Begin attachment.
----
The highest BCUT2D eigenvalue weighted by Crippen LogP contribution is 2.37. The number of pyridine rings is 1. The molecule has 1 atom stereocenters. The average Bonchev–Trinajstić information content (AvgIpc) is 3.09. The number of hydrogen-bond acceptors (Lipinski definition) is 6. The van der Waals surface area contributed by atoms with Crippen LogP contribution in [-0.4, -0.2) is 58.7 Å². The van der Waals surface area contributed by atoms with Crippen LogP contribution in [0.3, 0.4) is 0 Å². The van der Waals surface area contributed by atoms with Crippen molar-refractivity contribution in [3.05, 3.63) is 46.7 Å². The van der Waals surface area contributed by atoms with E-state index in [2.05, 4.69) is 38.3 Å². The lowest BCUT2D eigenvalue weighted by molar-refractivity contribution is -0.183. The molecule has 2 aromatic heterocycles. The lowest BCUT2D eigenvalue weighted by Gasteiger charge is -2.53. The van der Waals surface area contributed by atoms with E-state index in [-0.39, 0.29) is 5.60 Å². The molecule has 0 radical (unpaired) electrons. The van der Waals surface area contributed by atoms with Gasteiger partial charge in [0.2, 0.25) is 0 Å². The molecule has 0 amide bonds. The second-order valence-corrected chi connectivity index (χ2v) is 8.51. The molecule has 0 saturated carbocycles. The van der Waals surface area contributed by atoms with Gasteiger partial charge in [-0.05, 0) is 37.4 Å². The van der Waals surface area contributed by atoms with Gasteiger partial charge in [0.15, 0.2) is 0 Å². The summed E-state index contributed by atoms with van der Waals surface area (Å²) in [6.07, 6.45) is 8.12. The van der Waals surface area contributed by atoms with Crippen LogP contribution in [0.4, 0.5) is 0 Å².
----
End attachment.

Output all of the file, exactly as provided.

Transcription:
The highest BCUT2D eigenvalue weighted by Crippen LogP contribution is 2.37. The number of pyridine rings is 1. The molecule has 1 atom stereocenters. The average Bonchev–Trinajstić information content (AvgIpc) is 3.09. The number of hydrogen-bond acceptors (Lipinski definition) is 6. The van der Waals surface area contributed by atoms with Crippen LogP contribution in [-0.4, -0.2) is 58.7 Å². The van der Waals surface area contributed by atoms with Crippen LogP contribution in [0.3, 0.4) is 0 Å². The van der Waals surface area contributed by atoms with Crippen molar-refractivity contribution in [3.05, 3.63) is 46.7 Å². The van der Waals surface area contributed by atoms with E-state index in [2.05, 4.69) is 38.3 Å². The lowest BCUT2D eigenvalue weighted by molar-refractivity contribution is -0.183. The molecule has 2 aromatic heterocycles. The lowest BCUT2D eigenvalue weighted by Gasteiger charge is -2.53. The van der Waals surface area contributed by atoms with E-state index in [-0.39, 0.29) is 5.60 Å². The molecule has 0 radical (unpaired) electrons. The van der Waals surface area contributed by atoms with Gasteiger partial charge in [0.2, 0.25) is 0 Å². The molecule has 0 amide bonds. The second-order valence-corrected chi connectivity index (χ2v) is 8.51. The molecule has 0 saturated carbocycles. The van der Waals surface area contributed by atoms with Gasteiger partial charge in [-0.05, 0) is 37.4 Å². The van der Waals surface area contributed by atoms with Gasteiger partial charge in [0.15, 0.2) is 0 Å². The summed E-state index contributed by atoms with van der Waals surface area (Å²) in [6.07, 6.45) is 8.12. The van der Waals surface area contributed by atoms with Crippen LogP contribution in [0.4, 0.5) is 0 Å².